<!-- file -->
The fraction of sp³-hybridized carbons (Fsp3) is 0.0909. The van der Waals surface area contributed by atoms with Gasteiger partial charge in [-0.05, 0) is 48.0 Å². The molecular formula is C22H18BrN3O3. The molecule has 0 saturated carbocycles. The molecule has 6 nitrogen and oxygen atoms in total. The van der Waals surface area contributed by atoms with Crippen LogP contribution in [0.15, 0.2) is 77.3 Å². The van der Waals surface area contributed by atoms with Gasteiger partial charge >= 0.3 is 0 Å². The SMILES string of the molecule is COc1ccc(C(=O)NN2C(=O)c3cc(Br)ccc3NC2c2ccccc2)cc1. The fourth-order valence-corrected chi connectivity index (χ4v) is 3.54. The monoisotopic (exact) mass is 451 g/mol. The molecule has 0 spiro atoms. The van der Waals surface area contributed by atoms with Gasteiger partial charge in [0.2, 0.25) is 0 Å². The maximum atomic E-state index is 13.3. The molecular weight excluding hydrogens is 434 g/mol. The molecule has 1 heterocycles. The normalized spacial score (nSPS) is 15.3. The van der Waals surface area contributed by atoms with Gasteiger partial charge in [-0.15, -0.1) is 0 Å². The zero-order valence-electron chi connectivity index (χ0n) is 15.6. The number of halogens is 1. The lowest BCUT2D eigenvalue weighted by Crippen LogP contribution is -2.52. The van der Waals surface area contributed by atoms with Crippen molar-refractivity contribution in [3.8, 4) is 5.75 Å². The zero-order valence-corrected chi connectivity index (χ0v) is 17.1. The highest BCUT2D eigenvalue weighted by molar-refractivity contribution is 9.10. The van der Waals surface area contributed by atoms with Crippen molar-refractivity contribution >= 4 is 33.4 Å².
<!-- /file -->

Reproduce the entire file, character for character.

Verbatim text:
The fraction of sp³-hybridized carbons (Fsp3) is 0.0909. The van der Waals surface area contributed by atoms with Gasteiger partial charge in [-0.05, 0) is 48.0 Å². The molecular formula is C22H18BrN3O3. The molecule has 0 saturated carbocycles. The molecule has 6 nitrogen and oxygen atoms in total. The van der Waals surface area contributed by atoms with Crippen LogP contribution in [0.15, 0.2) is 77.3 Å². The van der Waals surface area contributed by atoms with Gasteiger partial charge >= 0.3 is 0 Å². The SMILES string of the molecule is COc1ccc(C(=O)NN2C(=O)c3cc(Br)ccc3NC2c2ccccc2)cc1. The fourth-order valence-corrected chi connectivity index (χ4v) is 3.54. The monoisotopic (exact) mass is 451 g/mol. The molecule has 0 spiro atoms. The van der Waals surface area contributed by atoms with Gasteiger partial charge in [0.2, 0.25) is 0 Å². The maximum atomic E-state index is 13.3. The molecular weight excluding hydrogens is 434 g/mol. The molecule has 1 heterocycles. The normalized spacial score (nSPS) is 15.3. The van der Waals surface area contributed by atoms with Gasteiger partial charge in [-0.15, -0.1) is 0 Å². The zero-order valence-electron chi connectivity index (χ0n) is 15.6. The number of halogens is 1. The lowest BCUT2D eigenvalue weighted by Crippen LogP contribution is -2.52. The van der Waals surface area contributed by atoms with Crippen molar-refractivity contribution in [3.8, 4) is 5.75 Å². The zero-order valence-corrected chi connectivity index (χ0v) is 17.1. The highest BCUT2D eigenvalue weighted by molar-refractivity contribution is 9.10. The van der Waals surface area contributed by atoms with Crippen molar-refractivity contribution >= 4 is 33.4 Å².